Cook pasta in a large saucepan according to package directions (until al dente) and drain (reserving a few tablespoons of the pasta water for later); set aside. Meanwhile, cook the bacon over medium heat for about 15 minutes until crispy, drain and crumble.
Heat oil over medium-high heat in a large saucepan or pot. Add garlic and shallots, saute until soft and translucent, about 2 minutes. Add crumbled bacon and sun-dried tomatoes, add salt and pepper to taste. Saute for an additional 5 minutes and turn heat down to medium-low.
Stir in tomato sauce and vodka into the same saucepan and let simmer (approximately 20 minutes) until the sauce thickens and cooks down. Stir in the heavy cream, fresh oregano and chives and let simmer on low for another few minutes until sauce is heated through.
Return the pasta back to the large saucepot and ladle some of the sauce into it, along with a few tablespoons of reserved pasta water and toss to coat.
Ladle coated pasta into serving dishes and top with additional vodka sauce. Garnish with fresh basil leaves, mozzarella, red pepper flakes and salt and pepper to taste.
To help home cooks unleash the limitless power of the pork chop, America’s pork producers have enlisted a pro who knows a thing or two about chops. Because this worldly chef is known for blending diverse inspirations from around the globe and the pork chop is one of his favorite go-to meats to cook, the Pork Board asked Chef Madison Cowan to create some fresh global-inspired pork recipes and talk about them with a live demo for a national satellite media tour that was broadcasted on television and radio stations around the country last week (see video clip below to get a behind the scenes glimpse of the live interview).
Chef's Pork Creations
The three most popular types of pork are bone-in rib chops, top loin chops, and blade chops but not all consumers are aware of all the great choices they have when it comes to cooking with pork. To educate and inspire home cooks, the Pork board asked Chef Madison to create some fresh and global inspired recipes with new ways to cook pork chops other than the basic frying and baking techniques.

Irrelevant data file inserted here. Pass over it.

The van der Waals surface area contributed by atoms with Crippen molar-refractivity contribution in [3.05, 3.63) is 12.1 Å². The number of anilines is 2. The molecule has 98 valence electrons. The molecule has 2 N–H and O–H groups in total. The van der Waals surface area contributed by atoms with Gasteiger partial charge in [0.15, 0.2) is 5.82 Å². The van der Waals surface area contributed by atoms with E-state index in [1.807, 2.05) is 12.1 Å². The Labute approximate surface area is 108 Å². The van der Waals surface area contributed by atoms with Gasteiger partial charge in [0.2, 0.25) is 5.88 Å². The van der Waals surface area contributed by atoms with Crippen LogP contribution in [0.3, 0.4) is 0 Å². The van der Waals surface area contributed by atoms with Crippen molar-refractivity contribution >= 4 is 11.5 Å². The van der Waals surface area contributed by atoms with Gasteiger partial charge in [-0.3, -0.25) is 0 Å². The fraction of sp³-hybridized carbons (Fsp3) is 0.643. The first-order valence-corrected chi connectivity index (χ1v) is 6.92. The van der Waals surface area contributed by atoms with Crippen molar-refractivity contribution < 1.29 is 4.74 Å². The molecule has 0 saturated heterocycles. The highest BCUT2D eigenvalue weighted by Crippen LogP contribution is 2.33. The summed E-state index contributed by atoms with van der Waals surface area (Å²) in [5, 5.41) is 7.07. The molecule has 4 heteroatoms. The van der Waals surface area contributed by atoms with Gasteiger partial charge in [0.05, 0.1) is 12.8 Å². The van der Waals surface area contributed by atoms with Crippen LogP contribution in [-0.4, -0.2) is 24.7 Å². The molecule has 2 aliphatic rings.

Chef Madison & Kristen Hess
During the taping, Chef Madison demos his amazing pork recipes, talks about his London, Detroit and Jamaican heritage, his step-mother’s influence on his cooking and his passion and love for food, family and his culinary career. His pork dishes were absolutely gorgeous and tantalizing and colorful!
Amazing Pork Chop Creations
The three main recipes that Chef Madison made on set were Grilled Pork Chops with Manchego Cheese, Chorizo and Date stuffing, Chinese 5-Spice and Maple-Glazed Pork Loin Chops and Moroccan-Inspired Country Style Rib Ragu with Couscous Cakes. (See full recipes below).
Chef Madison Cowan
We had the opportunity to sit down and chat with Chef for an intimate talk about his background and cooking philosophy and he told us about his first cook book “Soul Voyage” which chronicles his philosophy of cooking from the heart as well as his favourite soul food recipes. Chef Madison is truly a talented individual and everything he does is from the heart. He is a true inspiration to me and hopefully all home cooks out there by his pure passion and dedication to his craft.
Check out the video above of Chef Madison Cowan on set taping the live satellite media tour as he discusses the recipes he is making, his inspiration and background for his cooking and culinary career. (Note: the taping is one sided so you’ll only hear the Chef’s answers to the live interview questions he is being asked by the media!)
And to top off all the great photos and videos from the event, Chef Madison has shared his three Pork recipes he made on the tour, which are included for you below. Enjoy!
Moroccan-Inspired Country-Style Rib Ragu with Couscous Cakes
Moroccan-Inspired Country-Style Rib Ragu with Couscous Cakes (photo credit: National Pork Board)
For this pork and beans dish, I’m inspired by the Berber classic from North Africa, named for the earthenware pot traditionally used for simmering lamb or chicken stew. Tagine also refers to the stew itself. Here Moroccan spicing brings out the best in boneless blade chops, which are from the loin nearest the shoulder. These thick chops are well marbled, full-flavored, and often called “Boneless Pork Loin Country-Style Ribs.”
2 large leeks, white and pale green parts, thinly sliced and washed well
2 large carrots, sliced
1 cinnamon stick
2 (3-inch) sprigs of fresh thyme
1/2 teaspoon crushed hot red chile flakes
2 bay leaves
6 garlic cloves, sliced
1 (28-ounce) can chopped tomatoes with their juices
1 cup canned low-sodium chicken broth or homemade stock
1 tablespoon tomato paste
1 (15.5-ounce) can chickpeas (garbanzo beans), drained and rinsed
1/4 cup coarsely chopped fresh cilantro
2 tablespoons coarsely chopped fresh mint
1 1/2 cup chicken stock or broth
1 cup couscous
1/4 cup sliced almonds
1/4 cup dried currants
2 tablespoons coarsely chopped chives
Zest of 1 lemon
1/2 teaspoon sea salt
1/4 teaspoon freshly ground black pepper
2 large egg yolks, beaten
3 tablespoons olive oil
For the pork chops: Put pork cubes in a large bowl and toss with oil. Mix paprika, coriander, turmeric, salt, pepper, ginger, and cumin, Sprinkle half of the spice mixture over pork and toss well. Cover and refrigerate for at least 1 and up to 3 hours. Reserve remaining spice mixture.